Behold the mighty power of the Gülenists: they lurk behind every threat to the Turkish state (and its glorious leader, Erdogan). They can even subvert Evangelical pastors into their Islamic network—or so says the Turkish government. Sohrab Ahmari’s important piece in the Wall Street Journal tells the story of an American pastor and his wife, Andrew and Norine Brunson, who have lived and worked in Turkey for the past 23 years without incident but were detained in October in Izmir. Norine was released after two weeks, but Andrew has been transferred to a special counterterror prison and charged with “membership in an armed terrorist organization.” By which, apparently, they mean the Gülenists.
As Ahmari points out, “Brunson’s treatment is also symptomatic of growing Christian persecution in Turkey”:
“Turkish President Erdogan sees anti-Christian conspiracy theories as an effective strategy for galvanizing popular support for his one-man rule,” says Aykan Erdemir, a former member of the Turkish Parliament and a senior fellow at the Washington-based Foundation for Defense of Democracies.
A pro-government columnist in July claimed that Mr. Gülen’s mother is Jewish and his father an Armenian. Mr. Gülen himself “is a member of the Vatican Council” who “uses the methods of the Jesuit Order that captured the Vatican.” Another columnist the same month asked whether Gülenists might be hiding “in churches.” Still another tabloid doctored photographs to suggest Mr. Gülen is a Roman Catholic prelate.
Mr. Erdogan’s defenders insist the president has no say over what’s printed in the papers. But that’s hard to believe in a country where the state has banned at least 120 news outlets in six months. Nor is the government’s own rhetoric much better. At an anti-coup rally in August, Prime Minister Binali Yildirim denounced Turkey’s enemies as a “crusaders’ army.”
Pastor Brunson’s story also highlights an under-recognized dynamic: the significance of American missionary ties to the Middle East. These are longstanding: American missionaries were some of the main sources through which Americans learned of the mass slaughter of Armenians in 1915; ties to the region kept the U.S. from declaring war on the Ottoman Empire when it entered World War I; and the American missionary colleges played an important role in the development of early Arab nationalism, to list just a few examples.
But long gone are the times when missionaries’ accounts filled the New York Times. Missionary work now generally occurs far from elite circles. That does not mean it does not continue—and continue to have an impact on politics and policy. As Walter Russell Mead wrote in 2015:
Evangelical missionaries aren’t fashionable topics today, and missionary history is almost totally neglected by the educational establishment, but the almost 200 years of American foreign missions has been one of the most consequential long-term movements in American history.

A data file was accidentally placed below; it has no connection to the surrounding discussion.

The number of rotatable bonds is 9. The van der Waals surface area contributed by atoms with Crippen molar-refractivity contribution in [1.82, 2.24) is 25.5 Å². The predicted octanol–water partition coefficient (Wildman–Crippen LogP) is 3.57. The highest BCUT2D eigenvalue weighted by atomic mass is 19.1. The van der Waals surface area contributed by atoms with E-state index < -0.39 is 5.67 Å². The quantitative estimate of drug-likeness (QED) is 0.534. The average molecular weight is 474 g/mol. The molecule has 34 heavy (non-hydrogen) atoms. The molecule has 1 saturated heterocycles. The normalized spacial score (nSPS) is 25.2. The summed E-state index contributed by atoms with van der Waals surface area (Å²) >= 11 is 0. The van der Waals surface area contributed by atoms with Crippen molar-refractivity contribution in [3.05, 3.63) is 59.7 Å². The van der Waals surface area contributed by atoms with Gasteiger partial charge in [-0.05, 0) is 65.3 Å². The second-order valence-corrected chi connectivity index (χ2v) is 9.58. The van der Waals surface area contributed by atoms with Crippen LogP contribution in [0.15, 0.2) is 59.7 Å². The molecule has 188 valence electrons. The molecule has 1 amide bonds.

American missionaries played a crucial role in the rise of Christianity in East and South Asia, sub-Saharan Africa, the Pacific Islands and of Protestantism in Central and South America—an epic tale of courage, sacrifice (and occasional follies and missteps) that, for most Americans under 50, is completely unknown and untold. In the 19th and 20th centuries, missionaries opened professional doors to women both here and abroad, helped lead lead the the attack on segregation in the United States upon their return (to say nothing of the anti-slavery movement), and spread ideas about democracy, development, and medical education around the world. Missionaries and their children have also been closely involved with American foreign policy and diplomatic service.
You can spend a lifetime in elite American schools and colleges without knowing that any of this ever happened—or that more than 100,000 Americans are serving abroad in this capacity today. This is one of many ways that Americans are losing touch with some of the important values and movements that shaped and continue to shape this country and the world.
While the persecution of Christians in Turkey is a new story (and one that may or may not grow, depending on what direction Erdogan, with his increasing power, steers the country), the persecution of Christians in the Middle East has been at a crisis level for several years. This makes mainstream liberals uncomfortable for several reasons, and tends to be downplayed in the pages of major newspapers as a result. But accounts of it filter back to mainstream Americans through thousands of communities tied to missionaries like Pastor Brunson.
This may go some way toward explaining the different opinions Jacksonians and coastal elites have of the Islamist threat from the Middle East, with latter tending to see the problem as largely contained and the former seeing it as reaching crisis proportions. Whatever you may think of each camp’s perspective, it’s hard to call the heartlanders less informed on this issue.